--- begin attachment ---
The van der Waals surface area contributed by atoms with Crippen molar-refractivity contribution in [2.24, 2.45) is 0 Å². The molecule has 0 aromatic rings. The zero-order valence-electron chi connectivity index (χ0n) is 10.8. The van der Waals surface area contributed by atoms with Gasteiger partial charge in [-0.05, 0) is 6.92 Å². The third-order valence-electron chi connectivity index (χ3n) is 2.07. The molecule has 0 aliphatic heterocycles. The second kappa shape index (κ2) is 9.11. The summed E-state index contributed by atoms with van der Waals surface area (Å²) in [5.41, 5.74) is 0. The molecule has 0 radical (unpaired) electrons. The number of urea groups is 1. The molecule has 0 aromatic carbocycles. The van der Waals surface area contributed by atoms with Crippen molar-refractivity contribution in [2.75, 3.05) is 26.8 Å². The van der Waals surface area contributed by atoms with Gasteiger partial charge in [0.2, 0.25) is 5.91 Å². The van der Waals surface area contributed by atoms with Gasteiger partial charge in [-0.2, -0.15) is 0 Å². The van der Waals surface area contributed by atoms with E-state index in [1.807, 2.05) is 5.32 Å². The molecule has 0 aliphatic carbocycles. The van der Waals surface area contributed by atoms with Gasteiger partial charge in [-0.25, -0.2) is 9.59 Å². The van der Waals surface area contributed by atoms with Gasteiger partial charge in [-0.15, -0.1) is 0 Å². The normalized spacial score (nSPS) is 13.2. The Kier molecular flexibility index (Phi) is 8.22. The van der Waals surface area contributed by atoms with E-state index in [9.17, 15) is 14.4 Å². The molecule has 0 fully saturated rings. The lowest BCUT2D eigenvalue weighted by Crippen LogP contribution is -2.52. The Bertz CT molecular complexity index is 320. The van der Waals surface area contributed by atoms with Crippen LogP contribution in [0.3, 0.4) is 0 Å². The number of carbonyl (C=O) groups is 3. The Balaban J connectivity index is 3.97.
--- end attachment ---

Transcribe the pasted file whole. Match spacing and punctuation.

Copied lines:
The van der Waals surface area contributed by atoms with Crippen molar-refractivity contribution in [2.24, 2.45) is 0 Å². The molecule has 0 aromatic rings. The zero-order valence-electron chi connectivity index (χ0n) is 10.8. The van der Waals surface area contributed by atoms with Gasteiger partial charge in [-0.05, 0) is 6.92 Å². The third-order valence-electron chi connectivity index (χ3n) is 2.07. The molecule has 0 aliphatic heterocycles. The second kappa shape index (κ2) is 9.11. The summed E-state index contributed by atoms with van der Waals surface area (Å²) in [5.41, 5.74) is 0. The molecule has 0 radical (unpaired) electrons. The number of urea groups is 1. The molecule has 0 aromatic carbocycles. The van der Waals surface area contributed by atoms with Crippen molar-refractivity contribution in [2.75, 3.05) is 26.8 Å². The van der Waals surface area contributed by atoms with Gasteiger partial charge in [0.2, 0.25) is 5.91 Å². The van der Waals surface area contributed by atoms with Gasteiger partial charge in [-0.2, -0.15) is 0 Å². The van der Waals surface area contributed by atoms with E-state index in [1.807, 2.05) is 5.32 Å². The molecule has 0 aliphatic carbocycles. The van der Waals surface area contributed by atoms with Gasteiger partial charge in [-0.25, -0.2) is 9.59 Å². The van der Waals surface area contributed by atoms with Gasteiger partial charge in [-0.15, -0.1) is 0 Å². The normalized spacial score (nSPS) is 13.2. The Kier molecular flexibility index (Phi) is 8.22. The van der Waals surface area contributed by atoms with E-state index in [9.17, 15) is 14.4 Å². The molecule has 0 fully saturated rings. The lowest BCUT2D eigenvalue weighted by Crippen LogP contribution is -2.52. The Bertz CT molecular complexity index is 320. The van der Waals surface area contributed by atoms with Crippen LogP contribution in [0.3, 0.4) is 0 Å². The number of carbonyl (C=O) groups is 3. The Balaban J connectivity index is 3.97.